At the National Forest Foundation, we believe everyone should have the opportunity to experience our National Forests, especially communities who have historically had limited access to them. The NFF sat down (virtually) with Oliver Reitz, the Administrative Coordinator at the Venture Out Project, to discuss the organization’s work leading outdoor adventures with LGBTQ+ individuals.

National Forest Foundation: In your own words, what is the Venture Out Project?

Oliver Reitz: The Venture Out Project, we lead wilderness and backpacking trips for the queer and trans community. Basically we take queer people outside. We do all kinds of fun trips. We do hiking and backpacking but we also do snowshoeing, we do ski and snowboard trips, we do climbing nights at local rock gyms. It’s really just about building community and doing that through the outdoors and outdoor activities.

Oliver Reitz on a Venture Out Project trip in Acadia National Park

NFF: What was the inspiration for an organization like Venture Out Project?

OR: Our founder Perry, he worked a corporate job for a long time and at some point he came out as trans and he wanted to be a part of an outdoor queer organization. When he realized that didn’t exist, he created it.

NFF: When we think about why that organization didn’t exist, what inequalities do we see in the outdoors that the Venture Out Project helped address?

OR: Queer people have always been in the outdoors just like a lot of underserved communities have always been in the outdoors. It just hasn’t been recognized and the outdoor community as a whole is a very straight, cis, white, able-bodied, typically male community and a lot of queer people don’t feel comfortable in that environment: [they] don’t feel welcomed. That’s what we’re trying to create here, a more welcoming environment. For LGBT folx to get outside and enjoy nature. I myself had never gone on a hike before I moved to New England and then I discovered the Venture Out Project and I love the outdoors now. I hike all the time. It’s about introducing people to nature who maybe didn’t feel welcomed there before.

NFF: There’s a conversation going around in the outdoors community about the difference between “a group being invited to experience the outdoors” and “this program was made with this group in mind.”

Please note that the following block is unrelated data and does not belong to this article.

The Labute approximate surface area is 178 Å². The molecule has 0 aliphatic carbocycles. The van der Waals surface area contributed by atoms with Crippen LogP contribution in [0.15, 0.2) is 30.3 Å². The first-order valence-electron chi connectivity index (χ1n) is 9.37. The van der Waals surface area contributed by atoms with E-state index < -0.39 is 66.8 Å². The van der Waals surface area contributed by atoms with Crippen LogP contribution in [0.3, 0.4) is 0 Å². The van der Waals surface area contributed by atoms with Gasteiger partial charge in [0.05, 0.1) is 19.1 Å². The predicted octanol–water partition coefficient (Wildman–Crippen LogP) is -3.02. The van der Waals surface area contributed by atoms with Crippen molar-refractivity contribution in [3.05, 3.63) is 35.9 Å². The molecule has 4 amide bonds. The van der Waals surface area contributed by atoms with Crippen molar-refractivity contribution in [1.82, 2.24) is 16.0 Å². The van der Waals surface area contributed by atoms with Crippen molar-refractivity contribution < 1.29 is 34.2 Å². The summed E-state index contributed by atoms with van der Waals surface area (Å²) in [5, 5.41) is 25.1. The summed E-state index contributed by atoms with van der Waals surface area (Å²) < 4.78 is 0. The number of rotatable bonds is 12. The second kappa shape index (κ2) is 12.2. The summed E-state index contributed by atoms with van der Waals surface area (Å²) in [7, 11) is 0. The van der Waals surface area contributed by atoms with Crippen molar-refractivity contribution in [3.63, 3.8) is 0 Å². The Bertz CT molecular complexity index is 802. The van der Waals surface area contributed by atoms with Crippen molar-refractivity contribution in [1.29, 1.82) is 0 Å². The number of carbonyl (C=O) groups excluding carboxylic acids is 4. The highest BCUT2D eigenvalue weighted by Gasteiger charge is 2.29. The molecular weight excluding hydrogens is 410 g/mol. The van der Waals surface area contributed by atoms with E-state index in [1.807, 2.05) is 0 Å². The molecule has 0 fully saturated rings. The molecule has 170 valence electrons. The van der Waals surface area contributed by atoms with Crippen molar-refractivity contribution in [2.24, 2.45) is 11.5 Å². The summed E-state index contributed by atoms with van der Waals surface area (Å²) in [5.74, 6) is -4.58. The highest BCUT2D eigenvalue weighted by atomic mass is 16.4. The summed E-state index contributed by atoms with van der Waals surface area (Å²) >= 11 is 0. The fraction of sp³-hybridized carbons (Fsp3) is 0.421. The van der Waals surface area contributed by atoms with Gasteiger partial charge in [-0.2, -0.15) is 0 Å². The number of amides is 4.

OR: We get that a lot, like “well the outdoors is for everyone” and “everyone’s welcome outdoors” and sure, anyone can go outside but there’s a lot of access issues when it comes to gear [and] being able to afford the right kind of gear to be able to go outside. There’s access issues when it comes to the other people who exist outside and being possibly fearful of those people.

A Venture Out Project trip group in Mt. Hood National Forest

NFF: What has been your most memorable experience on a Venture Out trip?

OR: There’s so many. I would say we did a trip in 2016 to the White Mountains and it was an experienced trip and I was semi-experienced. I’d only been hiking and backpacking for a year at that point and I’d been doing a lot of it. I think that trip really proved to me what I could do [and] what my body could do because it was really hard but it just felt great, every bit of it.

NFF: What do you like most about going on trips in National Forests?

OR: For me, generally with the ones we go to, I love the scale of everything. Getting to the top of a mountain and being surrounded by so many other mountains that all seem just as big and grand.

NFF: We’re always thinking about how to keep our forests safe and healthy. What kinds of lessons about recreating responsibly do you teach on your trips?

OR: We definitely abide by Leave No Trace guidelines and try to teach all of our backpackers about those guidelines: packing in, packing out, leaving it just as you found it. We always go over that at the beginning of the trip and throughout the trip to try and keep our spaces the way they are.

You can find more information about The Venture Out Project, how to get involved, and how to donate to help them continue their work here.

National Forest Foundation